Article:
The UQ Bachelor of Pharmacy (Honours) is a well established, professionally accredited learning framework that is well-received by both students and the profession. The program has evolved into one of the country's most comprehensive and well-respected pharmacy degrees, both domestically and internationally.

The undergraduate program runs over 4 years, full time, after which graduates are eligible to complete a 48 week paid internship in either community or hospital pharmacy.

On completion of the Bachelor of Pharmacy degree and internship, graduates are eligible for registration as a pharmacist in Australia.

The program prepares graduates for the contemporary role of the pharmacist in society, ensuring that patients optimise medication usage. Initial courses on chemical, physical, and biological studies lead to professional specialties in later years.

Students accepted into UQ's School of Pharmacy enter a progressive, industry-driven educational environment that consistently employs and sets new standards in professional preparation. Students enjoy the support of a highly experienced and supportive team of award-winning academic staff, as well as state-of-the-art facilities offered within the Pharmacy Australia Centre of Excellence (PACE).

The program is structured around six themes comprising:

  • Quality Use of Medicines
  • Dosage Form Design
  • Drug Discovery
  • Data Analysis in Pharmacy
  • Biological Fate of Drugs
  • Social and Professional Aspects of Pharmacy

The ‘Clinical and Experimental Therapeutics’ major caters for graduates who wish to pursue a research focussed career in their future practice in hospital pharmacy, in the pharmaceutical industry, or in academia. 

Find out more about the major.

As part of the internship, students are required to enrol in an intern training program (ITP). These are available through a number of providers, including:

The contemporary role of the pharmacist in society is to ensure that patients receive optimal medication therapy. 

The role of the pharmacist is contantly growing, and their place within the healthcare team is vital to ensure quality use of medicines in a range of settings. 

As the demand for skilled professionals increases, UQ Pharmacy graduates consistantly enjoy an employment rate of 100% (for those who choose to seek employment within the industry).

There are three main areas of practice for registered pharmacists, these are:

Community Pharmacy

In community practice pharmacists are involved in many areas, including:

Dispensing prescriptions:

  • Providing information to the patient about their prescribed medications and dosage. For example, how and when to use the medication, what side effects may occur and how to deal with them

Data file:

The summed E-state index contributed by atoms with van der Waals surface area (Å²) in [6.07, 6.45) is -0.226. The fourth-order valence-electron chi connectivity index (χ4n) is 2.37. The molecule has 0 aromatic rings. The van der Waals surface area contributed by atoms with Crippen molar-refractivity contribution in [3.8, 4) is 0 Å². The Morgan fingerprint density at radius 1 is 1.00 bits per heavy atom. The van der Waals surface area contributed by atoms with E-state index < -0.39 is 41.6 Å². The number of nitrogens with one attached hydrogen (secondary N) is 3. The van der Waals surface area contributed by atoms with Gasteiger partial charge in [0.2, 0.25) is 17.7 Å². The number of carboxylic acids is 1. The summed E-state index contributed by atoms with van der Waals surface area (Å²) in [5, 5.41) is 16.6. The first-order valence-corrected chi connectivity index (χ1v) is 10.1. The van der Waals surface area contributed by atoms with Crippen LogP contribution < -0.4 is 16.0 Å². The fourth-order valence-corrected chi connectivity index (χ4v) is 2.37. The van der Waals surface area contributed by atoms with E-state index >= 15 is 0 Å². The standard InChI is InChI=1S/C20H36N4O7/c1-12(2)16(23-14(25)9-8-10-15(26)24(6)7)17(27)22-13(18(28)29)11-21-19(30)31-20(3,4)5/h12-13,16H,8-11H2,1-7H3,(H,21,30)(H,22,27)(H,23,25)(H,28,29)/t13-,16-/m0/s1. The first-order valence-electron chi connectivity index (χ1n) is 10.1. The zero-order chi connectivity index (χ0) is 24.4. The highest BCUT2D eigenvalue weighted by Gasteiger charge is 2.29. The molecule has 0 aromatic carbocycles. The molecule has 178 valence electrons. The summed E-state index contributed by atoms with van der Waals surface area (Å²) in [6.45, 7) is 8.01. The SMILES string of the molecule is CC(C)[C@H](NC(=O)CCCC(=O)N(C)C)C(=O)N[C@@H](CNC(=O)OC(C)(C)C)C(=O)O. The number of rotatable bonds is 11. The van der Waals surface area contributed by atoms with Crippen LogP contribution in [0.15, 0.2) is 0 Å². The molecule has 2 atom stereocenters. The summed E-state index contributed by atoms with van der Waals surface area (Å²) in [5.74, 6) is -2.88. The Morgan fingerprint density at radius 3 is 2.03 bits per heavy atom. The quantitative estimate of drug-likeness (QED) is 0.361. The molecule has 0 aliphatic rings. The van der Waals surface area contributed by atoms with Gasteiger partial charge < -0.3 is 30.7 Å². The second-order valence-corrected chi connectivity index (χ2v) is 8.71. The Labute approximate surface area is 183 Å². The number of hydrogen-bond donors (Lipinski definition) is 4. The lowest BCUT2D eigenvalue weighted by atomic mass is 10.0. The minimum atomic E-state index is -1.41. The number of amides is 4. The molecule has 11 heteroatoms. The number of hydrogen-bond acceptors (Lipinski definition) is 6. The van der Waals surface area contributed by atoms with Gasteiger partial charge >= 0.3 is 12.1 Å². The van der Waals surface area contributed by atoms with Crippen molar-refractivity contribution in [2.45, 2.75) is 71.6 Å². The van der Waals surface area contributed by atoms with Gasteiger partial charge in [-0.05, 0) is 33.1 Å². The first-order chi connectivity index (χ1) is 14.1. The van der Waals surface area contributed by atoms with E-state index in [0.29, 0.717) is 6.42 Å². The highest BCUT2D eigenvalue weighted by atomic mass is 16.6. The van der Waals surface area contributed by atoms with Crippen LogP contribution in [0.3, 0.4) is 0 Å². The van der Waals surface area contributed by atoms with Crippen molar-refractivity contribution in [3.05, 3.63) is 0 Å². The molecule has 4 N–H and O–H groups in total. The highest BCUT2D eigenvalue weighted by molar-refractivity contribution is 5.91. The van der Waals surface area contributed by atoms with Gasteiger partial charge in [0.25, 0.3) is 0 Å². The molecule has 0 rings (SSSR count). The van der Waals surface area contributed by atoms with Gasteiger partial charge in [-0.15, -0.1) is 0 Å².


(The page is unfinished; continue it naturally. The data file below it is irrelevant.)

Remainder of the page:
• Monitoring role - checking for appropriate dosage, drug interactions, adverse reactions, contra-indications, and compliance with prescribed therapy
  • Providing medication information to other health care professionals

Primary health care:

  • Assist members of the community with the identification and treatment of both major and minor ailments 

Health promotion:

  • Being accessible to the public as a source of advice on the prevention of illness and the promotion of good health
Clinical (Hospital) Pharmacy

Membership of a professional health care team

  • preparing and supplying medication for outpatients and patients in the wards
  • compounding and quality assessment of specialised dosage forms for use in the hospital environment 

Clinical Practice

  • Pharmacists who practise their profession in the wards are directly involved in ensuring optimal medication therapy for patients by devising regimens specific to individual patients and monitoring patient's progress.
  • Drug Information and Poisons Centres are staffed by pharmacists whose task is to provide information to other health care professionals to assist with therapeutic decision making.
Consultant Pharmacy

Consultant pharmacists are accredited to perform medication reviews in people's homes (Home Medicin Reviews - HMRs) or in aged care facilities (Residential Medication Management Reviews - RMMRs) in collaboration with General Practitioners. The role of the accredited pharmacists is to advise patients and their general practitioners on how to optimise medication management.

Industrial Pharmacy

Pharmacists in industry are involved in:

  • manufacturing products 
  • quality control
  • marketing of pharmaceutical and medical products
  • testing, research and development of new or improved products